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The Elephant from Arkansas

The big question around the Republican reconstruction effort seems to me to be, if enough people in the media pretend that Mike Huckabee doesn't exist, will he actually disappear?

They omit him from popularity polls that include Sarah Palin and Mitt Romney, he's never mentioned in rundowns of potential candidates by anyone. When anybody notices this, they usually attribute it to a retreat from the religious right. (Which makes no sense if you've ever actually paid any attention to Huckabee's positions. Yes, they're largely consistent with what the religious right wants. But Sarah Palin's are even more so, and for some strange reason people actually still seem to think she's a worth contender for the Presidency.)

But here's the thing: Huckabee is popular. People like him. (Maybe that scares people. Maybe he knows this.)

I disagree with Mike Huckabee about a lot of things -- probably almost everything of any importance -- and I very emphatically do not want him as my president. But you know what? I like the guy. I like watching him in interviews, or on SNL, or wherever. He's amusing: sharp, quick-witted. And he generally interacts with people on a level of personal respect, which sets him way apart from the mass of Republican "contenders." My read on Huckabee (which is probably worth nothing, but what the hell) is that he's a smart pragmatic idealist: He has deeply-held beliefs, and he's willing to engage in some horse-trading to further the aims that those beliefs lead him toward. But he's not very willing to compromise those core beliefs in the process.

In that, he's very much like Barack Obama.

Ultimately I think that might be the problem, not the conservatism: He's too much like Obama. Republican strategists haven't yet gotten to the point of really understanding their enemy enough to adopt and adapt his tactics (I could argue that GWB was an adopt/adapt response to Bill Clinton). When they finally do -- when they get past the self-destructive long-dark-night-of-the-hidden-knives crap and get into the real long-dark-night-of-the-soul, they'll have to recognize that Obama out-decent-ed them. (One of the core un-stated premises of the Obama campaign, after all, was that personal-attack politics isn't just un-necessary, it's actually counter-productive.) Until they face that, they're going to think that someone who gives the appearance of fighting "fair" is too weak or tentative.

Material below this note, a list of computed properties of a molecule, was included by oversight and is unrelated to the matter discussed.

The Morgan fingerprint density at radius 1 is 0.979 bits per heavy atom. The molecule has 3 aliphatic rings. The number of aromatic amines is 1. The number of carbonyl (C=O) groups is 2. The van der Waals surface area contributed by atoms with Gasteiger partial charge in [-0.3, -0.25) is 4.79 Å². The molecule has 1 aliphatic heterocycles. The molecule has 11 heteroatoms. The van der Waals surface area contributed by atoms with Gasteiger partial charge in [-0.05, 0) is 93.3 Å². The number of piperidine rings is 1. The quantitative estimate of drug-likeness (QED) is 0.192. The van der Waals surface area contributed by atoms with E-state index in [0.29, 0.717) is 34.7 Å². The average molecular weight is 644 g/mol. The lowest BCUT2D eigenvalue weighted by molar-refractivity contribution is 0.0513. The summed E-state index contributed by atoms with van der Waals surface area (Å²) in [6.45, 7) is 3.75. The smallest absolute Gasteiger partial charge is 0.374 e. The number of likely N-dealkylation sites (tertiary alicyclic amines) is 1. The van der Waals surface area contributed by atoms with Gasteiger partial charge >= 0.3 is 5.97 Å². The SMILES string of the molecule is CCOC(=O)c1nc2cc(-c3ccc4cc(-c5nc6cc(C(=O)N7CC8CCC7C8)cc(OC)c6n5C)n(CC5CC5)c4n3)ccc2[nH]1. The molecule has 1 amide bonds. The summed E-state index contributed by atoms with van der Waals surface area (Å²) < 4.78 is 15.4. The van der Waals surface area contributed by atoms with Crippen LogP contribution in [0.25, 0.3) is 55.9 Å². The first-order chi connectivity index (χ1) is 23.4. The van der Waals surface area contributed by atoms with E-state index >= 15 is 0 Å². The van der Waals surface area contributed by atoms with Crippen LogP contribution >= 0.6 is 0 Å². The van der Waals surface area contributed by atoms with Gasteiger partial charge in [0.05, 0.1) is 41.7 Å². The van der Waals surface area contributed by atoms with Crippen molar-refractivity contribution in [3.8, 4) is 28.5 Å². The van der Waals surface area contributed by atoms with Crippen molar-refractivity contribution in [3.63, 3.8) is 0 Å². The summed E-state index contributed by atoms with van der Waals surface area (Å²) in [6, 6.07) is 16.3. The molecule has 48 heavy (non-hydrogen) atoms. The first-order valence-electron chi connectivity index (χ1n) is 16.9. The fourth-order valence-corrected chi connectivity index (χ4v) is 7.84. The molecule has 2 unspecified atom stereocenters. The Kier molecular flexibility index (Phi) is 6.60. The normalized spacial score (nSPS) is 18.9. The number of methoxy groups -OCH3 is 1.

They want decisiveness, these defeated ones. Defeated ones always seem to want decisiveness.

An Obama-Huckabee race (which of course could never have happened in the 2008 context, but I'm just saying) would have been a very different cotnest. Obama would have had a hard time pulling that one out. Mike Huckabee c. 2009 vs. Barack Obama c. 2012 would be a tough challenge for Huckabee, but if he were to start laying the groundwork now -- and a public-affairs talk show is as good a place as any for a politician-in-hiatus to do that -- he can build a subjectively credible foreign-policy base by late-2010 to 2011 (the time frame in which he'll need to be lining up support).

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